Religious beliefs, evolutionary psychiatry, and mental health in America evolutionary threat assessment systems theory (Livre, 2017) [University of Maryland, College Park]
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Religious beliefs, evolutionary psychiatry, and mental health in America evolutionary threat assessment systems theory

Auteur : Kevin J Flannelly
Éditeur: Cham, Switzerland Springer [2017] © 2017
Collection: Religion, spirituality and health: a social scientific approach, volume 1.
Édition/format:   Livre imprimé : AnglaisVoir toutes les éditions et tous les formats
Résumé:
Introduction -- Part I: The origin of evolutionary ideas in historical and religious context. Greek philosophy, early Christian theology, purpose, and change -- The Reformation and the Enlightenment -- 19th century evolutionary thought before Charles Darwin -- Part II: Charles Darwin's theories of evolution and reactions to them. Charles Darwin's Origin of species -- Reactions to the Darwin's Origin of species --
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Détails

Format – détails additionnels: Erscheint auch als
Flannelly, Kevin J.
Religious Beliefs, Evolutionary Psychiatry, and Mental Health in America
Cham : Springer, 2017
Online-Ressource (XV, 341 p. 55 illus, online resource)
Online-Ausgabe
(DE-627)165835348X
(DE-576)488877903
Erscheint auch als
Flannelly, Kevin J.
Religious Beliefs, Evolutionary Psychiatry, and Mental Health in America
Cham : Springer International Publishing, 2017
1 Online-Ressource (340 pages)
Online-Ausgabe
(DE-627)885454553
(DE-576)9885454551
Type de document: Livre
Tous les auteurs / collaborateurs: Kevin J Flannelly
ISBN: 9783319524870 3319524879
Numéro OCLC: 1264283601
Notes: Includes bibliographical references and index.
Description: xv, 341 Seiten Illustrationen, Diagramme 25 cm
Titre de collection: Religion, spirituality and health: a social scientific approach, volume 1.
Responsabilité: Kevin J. Flannelly.

Résumé:

Introduction -- Part I: The origin of evolutionary ideas in historical and religious context. Greek philosophy, early Christian theology, purpose, and change -- The Reformation and the Enlightenment -- 19th century evolutionary thought before Charles Darwin -- Part II: Charles Darwin's theories of evolution and reactions to them. Charles Darwin's Origin of species -- Reactions to the Darwin's Origin of species -- Darwin's Descent of man and The Expression of emotions -- Reactions to The expression of emotions -- Part III: Evolutionary psychiatry. Brain evolution and emotions -- Fear in the animal and human brain -- Anxiety disorders as evolutionary adaptations -- Other psychiatric disorders as evolutionary adaptations -- Beliefs and psychiatric symptoms -- Evolutionary threat assessment systems theory -- Part IV: Religious beliefs and mental health. Belief in God and life-after-death among American adults -- Religion and death anxiety -- Belief in life-after-death and mental health -- Beliefs about life-after-death and psychiatric symptoms -- Beliefs about the nature of God and mental health -- Beliefs about one's relationship with God and mental health -- Belief in God as an attachment figure and mental health -- Belief in meaning in life and mental health -- Religious doubt and mental health -- Belief in divine forgiveness, evil, and Biblical literalism and mental health -- Part V: Summary, conclusions, and recommendations for future research. The historical development of theories of organic evolution -- Darwin's books about evolution and reactions to them -- Evolutionary psychiatry and ETAS theory -- Belief in life-after-death and mental health -- Beliefs about God and mental health -- Belief in meaning, other religious beliefs, religious doubt, and mental health -- Directions for future research on ETAS theory.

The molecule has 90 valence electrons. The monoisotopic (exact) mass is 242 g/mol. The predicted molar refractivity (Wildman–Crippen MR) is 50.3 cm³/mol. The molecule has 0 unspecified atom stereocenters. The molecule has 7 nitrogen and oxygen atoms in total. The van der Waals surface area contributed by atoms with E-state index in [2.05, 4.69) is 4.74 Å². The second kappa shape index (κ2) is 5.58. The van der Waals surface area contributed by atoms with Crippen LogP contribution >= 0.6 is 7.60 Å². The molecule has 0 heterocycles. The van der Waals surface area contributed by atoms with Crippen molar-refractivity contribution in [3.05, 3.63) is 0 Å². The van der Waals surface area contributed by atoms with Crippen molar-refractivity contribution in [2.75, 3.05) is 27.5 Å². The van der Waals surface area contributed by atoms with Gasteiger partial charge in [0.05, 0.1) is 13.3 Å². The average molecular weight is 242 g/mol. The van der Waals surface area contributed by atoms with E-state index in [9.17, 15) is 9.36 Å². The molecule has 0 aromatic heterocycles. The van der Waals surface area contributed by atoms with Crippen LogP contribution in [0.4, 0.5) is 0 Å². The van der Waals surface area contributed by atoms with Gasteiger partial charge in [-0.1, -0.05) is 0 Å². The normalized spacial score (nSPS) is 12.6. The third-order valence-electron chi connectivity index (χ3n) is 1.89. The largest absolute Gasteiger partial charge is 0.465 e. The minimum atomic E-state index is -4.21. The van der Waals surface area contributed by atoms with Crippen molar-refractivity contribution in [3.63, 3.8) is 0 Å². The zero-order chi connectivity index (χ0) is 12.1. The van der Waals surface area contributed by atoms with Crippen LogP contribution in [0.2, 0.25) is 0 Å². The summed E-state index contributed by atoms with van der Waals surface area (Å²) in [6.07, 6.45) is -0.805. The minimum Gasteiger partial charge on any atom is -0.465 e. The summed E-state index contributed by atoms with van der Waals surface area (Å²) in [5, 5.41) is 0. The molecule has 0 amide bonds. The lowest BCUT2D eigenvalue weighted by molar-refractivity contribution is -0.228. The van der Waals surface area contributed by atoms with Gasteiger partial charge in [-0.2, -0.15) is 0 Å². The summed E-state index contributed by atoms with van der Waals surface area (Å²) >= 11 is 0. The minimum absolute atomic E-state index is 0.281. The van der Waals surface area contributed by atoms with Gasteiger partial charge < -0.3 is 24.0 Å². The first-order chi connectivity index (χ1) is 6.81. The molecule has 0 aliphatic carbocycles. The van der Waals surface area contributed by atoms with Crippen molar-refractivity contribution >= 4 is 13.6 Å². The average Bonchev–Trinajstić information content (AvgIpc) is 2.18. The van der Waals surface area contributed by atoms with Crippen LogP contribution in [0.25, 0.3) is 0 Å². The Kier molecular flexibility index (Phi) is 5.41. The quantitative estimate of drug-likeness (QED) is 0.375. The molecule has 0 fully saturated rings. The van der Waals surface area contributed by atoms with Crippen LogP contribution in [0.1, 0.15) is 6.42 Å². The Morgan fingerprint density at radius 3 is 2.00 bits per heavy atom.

This book provides a new perspective on the association between religious beliefs and mental health. The book is divided into five parts, the first of which traces the development of theories of organic evolution in the cultural and religious context before Charles Darwin. Part II describes the major evolutionary theories that Darwin proposed in his three books on evolution, and the religious, sociological, and scientific reactions to his theories. Part III introduces the reader to the concept of evolutionary psychiatry. It discusses how different regions of the brain evolved over time, and explains that certain brain regions evolved to protect us from danger by assessing threats of harm in the environment, including other humans. Specifically, this part describes: how psychiatric symptoms that are commonly experienced by normal individuals during their everyday lives are the product of brain mechanisms that evolved to protect us from harm; the prevalence rate of psychiatric symptoms in the U.S. general population; how religious and other beliefs influence the brain mechanisms that underlie psychiatric symptoms; and the brain regions that are involved in different psychiatric disorders. Part IV presents the findings of U.S. studies demonstrating that positive beliefs about God and life-after-death, and belief in meaning-in-life and divine forgiveness have salutary associations with mental health, whereas negative beliefs about God and life-after-death, belief in the Devil and human evil, and doubts about one's religious beliefs have pernicious associations with mental health. The last part of the book summarizes each section and recommends research on the brain mechanism underlying psychiatric symptoms, and the relationships among these brain mechanisms, religious beliefs, and mental health in the context of ETAS Theory.

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